Boeing's Endangered 747 Gets Lifeline as UPS Buys 14 Jumbos
(Bloomberg) -- The long goodbye for Boeing Co.’s iconic 747 jetliner is turning out to be a little premature.
The planemaker won a $5.65 billion lifeline for the endangered jumbo as United Parcel Service Inc. exercised options for 14 more of the freighters. The deal came weeks after Delta Air Lines Inc. parked the last of its 747 aircraft, marking the end of U.S. passenger service for the iconic humpbacked plane nicknamed the Queen of the Skies.
The UPS order rewards Boeing’s optimism that the venerable jet, which transformed air travel when it debuted in 1970, would live on as a cargo-hauler. The courier is also taking four Boeing 767 freighters as it rushes to keep up with growing demand and parlays gains from the recent U.S. corporate tax cut into stepped-up investment.
“The biggest reason we decided to expand is, one, we had an option on the 14, and with the tax reform that came in, it made us more optimistic that the economy was going to continue to be clicking,” said UPS Chief Executive Officer David Abney.
Boeing rose less than 1 percent to $357.50 at 2:08 p.m. in New York. The company’s 20 percent gain this year through Wednesday is the largest among the 30 members of the Dow Jones Industrial Average. UPS slumped 6.7 percent as investors fretted over the investment plans.
The hulking jumbos, built to carry a 137.7-ton payload, are needed as UPS expands its network to profit from burgeoning air shipments in China and other Asian markets. The Atlanta-based company plans to use the 747-8 freighters on heavily trafficked “trunk routes” between the U.S. and China and between China and its European hub, Abney said in an interview.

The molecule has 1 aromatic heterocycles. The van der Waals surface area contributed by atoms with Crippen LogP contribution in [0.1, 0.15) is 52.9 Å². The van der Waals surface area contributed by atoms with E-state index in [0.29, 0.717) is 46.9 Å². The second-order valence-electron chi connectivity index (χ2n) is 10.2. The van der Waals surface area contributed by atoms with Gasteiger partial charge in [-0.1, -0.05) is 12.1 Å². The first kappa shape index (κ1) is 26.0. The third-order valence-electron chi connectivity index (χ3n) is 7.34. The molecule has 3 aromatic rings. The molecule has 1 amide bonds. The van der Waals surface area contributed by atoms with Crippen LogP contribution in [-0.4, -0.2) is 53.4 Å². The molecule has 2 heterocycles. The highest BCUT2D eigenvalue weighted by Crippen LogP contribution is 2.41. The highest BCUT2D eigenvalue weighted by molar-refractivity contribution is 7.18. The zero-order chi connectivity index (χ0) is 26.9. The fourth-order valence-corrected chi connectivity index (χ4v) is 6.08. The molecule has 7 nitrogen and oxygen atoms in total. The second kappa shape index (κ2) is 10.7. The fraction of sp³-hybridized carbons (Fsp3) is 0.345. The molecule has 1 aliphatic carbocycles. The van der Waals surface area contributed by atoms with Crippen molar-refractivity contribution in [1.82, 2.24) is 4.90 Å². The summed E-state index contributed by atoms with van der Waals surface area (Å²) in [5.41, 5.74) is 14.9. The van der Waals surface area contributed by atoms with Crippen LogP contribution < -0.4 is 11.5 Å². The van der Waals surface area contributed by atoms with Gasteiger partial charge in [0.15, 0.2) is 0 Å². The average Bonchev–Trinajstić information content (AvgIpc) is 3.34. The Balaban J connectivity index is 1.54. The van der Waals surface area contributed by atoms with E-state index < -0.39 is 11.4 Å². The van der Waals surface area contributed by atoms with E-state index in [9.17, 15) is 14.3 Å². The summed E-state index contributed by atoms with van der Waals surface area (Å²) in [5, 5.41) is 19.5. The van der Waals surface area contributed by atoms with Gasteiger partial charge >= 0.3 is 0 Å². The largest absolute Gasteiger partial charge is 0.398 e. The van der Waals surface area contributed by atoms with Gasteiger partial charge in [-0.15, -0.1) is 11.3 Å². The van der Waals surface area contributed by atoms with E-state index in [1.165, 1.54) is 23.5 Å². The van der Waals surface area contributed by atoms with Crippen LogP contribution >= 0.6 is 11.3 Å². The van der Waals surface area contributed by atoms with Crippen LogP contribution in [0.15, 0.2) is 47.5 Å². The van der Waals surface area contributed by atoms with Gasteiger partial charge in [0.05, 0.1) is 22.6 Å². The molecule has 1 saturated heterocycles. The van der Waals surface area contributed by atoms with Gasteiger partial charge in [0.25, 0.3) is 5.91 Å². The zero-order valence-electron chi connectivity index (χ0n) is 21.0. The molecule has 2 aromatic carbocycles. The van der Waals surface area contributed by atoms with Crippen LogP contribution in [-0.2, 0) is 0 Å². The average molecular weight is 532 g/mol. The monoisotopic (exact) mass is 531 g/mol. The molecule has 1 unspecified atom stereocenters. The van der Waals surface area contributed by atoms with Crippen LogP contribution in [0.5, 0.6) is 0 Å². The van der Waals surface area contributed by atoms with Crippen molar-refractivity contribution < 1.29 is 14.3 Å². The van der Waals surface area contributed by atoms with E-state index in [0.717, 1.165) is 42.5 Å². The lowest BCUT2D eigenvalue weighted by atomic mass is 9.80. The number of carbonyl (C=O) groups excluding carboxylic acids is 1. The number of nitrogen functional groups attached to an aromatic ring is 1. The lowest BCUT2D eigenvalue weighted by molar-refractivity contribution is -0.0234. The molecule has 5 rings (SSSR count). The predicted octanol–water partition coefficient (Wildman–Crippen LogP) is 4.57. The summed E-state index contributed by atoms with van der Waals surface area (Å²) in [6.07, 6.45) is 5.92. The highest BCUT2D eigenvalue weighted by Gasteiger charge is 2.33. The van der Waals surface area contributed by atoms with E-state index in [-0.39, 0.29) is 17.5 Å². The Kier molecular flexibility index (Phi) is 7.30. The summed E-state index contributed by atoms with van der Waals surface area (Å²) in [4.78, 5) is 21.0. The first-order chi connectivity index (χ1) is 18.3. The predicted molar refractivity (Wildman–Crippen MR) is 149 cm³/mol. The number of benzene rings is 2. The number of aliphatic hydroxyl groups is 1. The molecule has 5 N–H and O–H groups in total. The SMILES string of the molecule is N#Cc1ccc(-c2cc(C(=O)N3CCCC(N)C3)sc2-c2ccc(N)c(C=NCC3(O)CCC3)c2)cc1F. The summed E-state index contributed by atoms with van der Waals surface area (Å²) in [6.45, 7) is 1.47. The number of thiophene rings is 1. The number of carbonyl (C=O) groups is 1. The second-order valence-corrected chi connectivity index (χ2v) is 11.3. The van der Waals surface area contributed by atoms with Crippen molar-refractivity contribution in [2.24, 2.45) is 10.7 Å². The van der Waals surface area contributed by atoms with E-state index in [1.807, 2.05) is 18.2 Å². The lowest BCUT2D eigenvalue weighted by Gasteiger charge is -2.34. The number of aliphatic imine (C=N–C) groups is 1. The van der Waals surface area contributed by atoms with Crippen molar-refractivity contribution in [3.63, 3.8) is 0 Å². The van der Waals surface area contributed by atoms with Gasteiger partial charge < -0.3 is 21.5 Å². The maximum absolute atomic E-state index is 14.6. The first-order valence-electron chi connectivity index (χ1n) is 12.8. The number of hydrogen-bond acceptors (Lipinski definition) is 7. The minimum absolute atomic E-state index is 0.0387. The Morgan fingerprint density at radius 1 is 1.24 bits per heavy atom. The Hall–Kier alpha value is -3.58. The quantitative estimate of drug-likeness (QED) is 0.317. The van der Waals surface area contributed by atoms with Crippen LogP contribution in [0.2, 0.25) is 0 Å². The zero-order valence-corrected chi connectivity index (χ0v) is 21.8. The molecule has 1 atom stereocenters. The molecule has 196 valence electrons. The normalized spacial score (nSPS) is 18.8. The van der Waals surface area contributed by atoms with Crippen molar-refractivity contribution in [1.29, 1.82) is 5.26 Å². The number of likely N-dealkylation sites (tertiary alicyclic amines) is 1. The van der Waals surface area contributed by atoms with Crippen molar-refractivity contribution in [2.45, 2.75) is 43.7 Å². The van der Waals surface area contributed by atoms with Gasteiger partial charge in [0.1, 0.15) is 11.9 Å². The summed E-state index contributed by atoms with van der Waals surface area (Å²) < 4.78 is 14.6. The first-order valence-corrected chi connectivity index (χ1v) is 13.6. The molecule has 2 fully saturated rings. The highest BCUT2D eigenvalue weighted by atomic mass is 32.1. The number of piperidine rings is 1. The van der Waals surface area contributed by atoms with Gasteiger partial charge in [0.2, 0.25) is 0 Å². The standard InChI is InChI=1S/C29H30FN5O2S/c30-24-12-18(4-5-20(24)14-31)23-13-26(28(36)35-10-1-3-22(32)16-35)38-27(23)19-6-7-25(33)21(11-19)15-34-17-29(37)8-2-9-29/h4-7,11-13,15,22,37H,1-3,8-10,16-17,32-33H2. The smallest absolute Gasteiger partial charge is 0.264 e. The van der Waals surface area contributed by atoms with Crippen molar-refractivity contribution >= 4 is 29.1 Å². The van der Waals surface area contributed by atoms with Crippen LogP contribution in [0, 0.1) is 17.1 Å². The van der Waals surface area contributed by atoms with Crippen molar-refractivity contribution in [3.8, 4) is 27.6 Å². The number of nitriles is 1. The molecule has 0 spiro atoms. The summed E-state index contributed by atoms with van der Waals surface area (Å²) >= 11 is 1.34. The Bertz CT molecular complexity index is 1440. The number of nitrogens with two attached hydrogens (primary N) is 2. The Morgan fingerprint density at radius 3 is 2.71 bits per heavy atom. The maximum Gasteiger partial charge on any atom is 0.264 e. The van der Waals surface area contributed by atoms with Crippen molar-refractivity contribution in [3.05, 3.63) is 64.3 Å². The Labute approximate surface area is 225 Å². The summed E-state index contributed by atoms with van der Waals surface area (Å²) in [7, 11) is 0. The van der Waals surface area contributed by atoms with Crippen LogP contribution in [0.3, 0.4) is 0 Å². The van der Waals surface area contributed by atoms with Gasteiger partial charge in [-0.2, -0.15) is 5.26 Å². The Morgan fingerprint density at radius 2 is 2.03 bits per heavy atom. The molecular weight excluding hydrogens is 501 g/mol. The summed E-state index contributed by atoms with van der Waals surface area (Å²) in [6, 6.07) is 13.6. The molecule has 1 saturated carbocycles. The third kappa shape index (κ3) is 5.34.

All 32 of the new Boeing jets will be delivered by the end of 2022, adding more than 9 million pounds of cargo capacity, UPS said. The company’s global airline network includes more than 500 owned and leased aircraft. UPS received three new 747-8 freighters in 2017.
UPS’s appetite for the 747 means Boeing will continue producing its largest aircraft into the 2020s, more than half a century after the plane started whisking passengers across oceans. As sales slowed, the manufacturer had insisted that a long-awaited rebound in the air-cargo market would spark new interest in the jumbo freighter. The hinged nose of the jet flips open so that large, bulky items such as oil-drilling equipment can be loaded quickly.
At the end of 2017, Chicago-based Boeing had just 12 unfilled orders in its dwindling 747 backlog, 11 of them destined for UPS. The latest deal will provide more than two years of output at the production rate of six jets annually.
Airbus SE is moving to a similar manufacturing pace for its A380 superjumbo after landing a lifesaving order from Emirates Airline last month. Demand for such four-engine aircraft has fallen as the airframers created twin-engine models, such as the Boeing 777 and Airbus A350, which are able to fly similar numbers of people over long distances.
The 747 freighter has a list price of $403.6 million, according to Boeing’s website, before the discounts that are customary for aircraft orders.
©2018 Bloomberg L.P.